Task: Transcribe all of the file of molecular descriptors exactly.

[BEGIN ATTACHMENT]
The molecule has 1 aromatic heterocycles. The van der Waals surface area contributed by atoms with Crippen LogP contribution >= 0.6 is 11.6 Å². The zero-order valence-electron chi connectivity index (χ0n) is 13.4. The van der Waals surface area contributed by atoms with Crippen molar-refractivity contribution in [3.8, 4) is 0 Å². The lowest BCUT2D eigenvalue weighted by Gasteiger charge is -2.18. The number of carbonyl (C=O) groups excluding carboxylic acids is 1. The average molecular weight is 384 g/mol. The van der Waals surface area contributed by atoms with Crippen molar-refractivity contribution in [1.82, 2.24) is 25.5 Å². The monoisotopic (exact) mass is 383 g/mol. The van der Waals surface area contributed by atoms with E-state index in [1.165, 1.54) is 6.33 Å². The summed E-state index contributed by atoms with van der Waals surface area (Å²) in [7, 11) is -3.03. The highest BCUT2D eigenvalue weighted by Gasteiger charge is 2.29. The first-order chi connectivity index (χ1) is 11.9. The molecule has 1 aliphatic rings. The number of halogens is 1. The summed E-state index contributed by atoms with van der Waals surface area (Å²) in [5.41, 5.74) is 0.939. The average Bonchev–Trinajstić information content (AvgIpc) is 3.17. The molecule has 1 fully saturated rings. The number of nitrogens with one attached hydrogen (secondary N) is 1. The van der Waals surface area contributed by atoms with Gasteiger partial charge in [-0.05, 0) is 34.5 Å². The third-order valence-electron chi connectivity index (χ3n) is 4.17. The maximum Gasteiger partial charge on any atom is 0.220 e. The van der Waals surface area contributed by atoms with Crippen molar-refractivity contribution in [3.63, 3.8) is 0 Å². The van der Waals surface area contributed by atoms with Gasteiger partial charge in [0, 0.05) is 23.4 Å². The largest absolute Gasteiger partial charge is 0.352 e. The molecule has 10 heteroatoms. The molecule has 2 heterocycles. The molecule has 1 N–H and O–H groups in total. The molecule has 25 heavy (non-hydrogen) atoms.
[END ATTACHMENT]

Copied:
The molecule has 1 aromatic heterocycles. The van der Waals surface area contributed by atoms with Crippen LogP contribution >= 0.6 is 11.6 Å². The zero-order valence-electron chi connectivity index (χ0n) is 13.4. The van der Waals surface area contributed by atoms with Crippen molar-refractivity contribution in [3.8, 4) is 0 Å². The lowest BCUT2D eigenvalue weighted by Gasteiger charge is -2.18. The number of carbonyl (C=O) groups excluding carboxylic acids is 1. The average molecular weight is 384 g/mol. The van der Waals surface area contributed by atoms with Crippen molar-refractivity contribution in [1.82, 2.24) is 25.5 Å². The monoisotopic (exact) mass is 383 g/mol. The van der Waals surface area contributed by atoms with E-state index in [1.165, 1.54) is 6.33 Å². The summed E-state index contributed by atoms with van der Waals surface area (Å²) in [7, 11) is -3.03. The highest BCUT2D eigenvalue weighted by Gasteiger charge is 2.29. The first-order chi connectivity index (χ1) is 11.9. The molecule has 1 aliphatic rings. The number of halogens is 1. The summed E-state index contributed by atoms with van der Waals surface area (Å²) in [5.41, 5.74) is 0.939. The average Bonchev–Trinajstić information content (AvgIpc) is 3.17. The molecule has 1 fully saturated rings. The number of nitrogens with one attached hydrogen (secondary N) is 1. The van der Waals surface area contributed by atoms with Gasteiger partial charge in [-0.05, 0) is 34.5 Å². The third-order valence-electron chi connectivity index (χ3n) is 4.17. The maximum Gasteiger partial charge on any atom is 0.220 e. The van der Waals surface area contributed by atoms with Crippen molar-refractivity contribution in [3.63, 3.8) is 0 Å². The van der Waals surface area contributed by atoms with Gasteiger partial charge in [0, 0.05) is 23.4 Å². The largest absolute Gasteiger partial charge is 0.352 e. The molecule has 10 heteroatoms. The molecule has 2 heterocycles. The molecule has 1 N–H and O–H groups in total. The molecule has 25 heavy (non-hydrogen) atoms.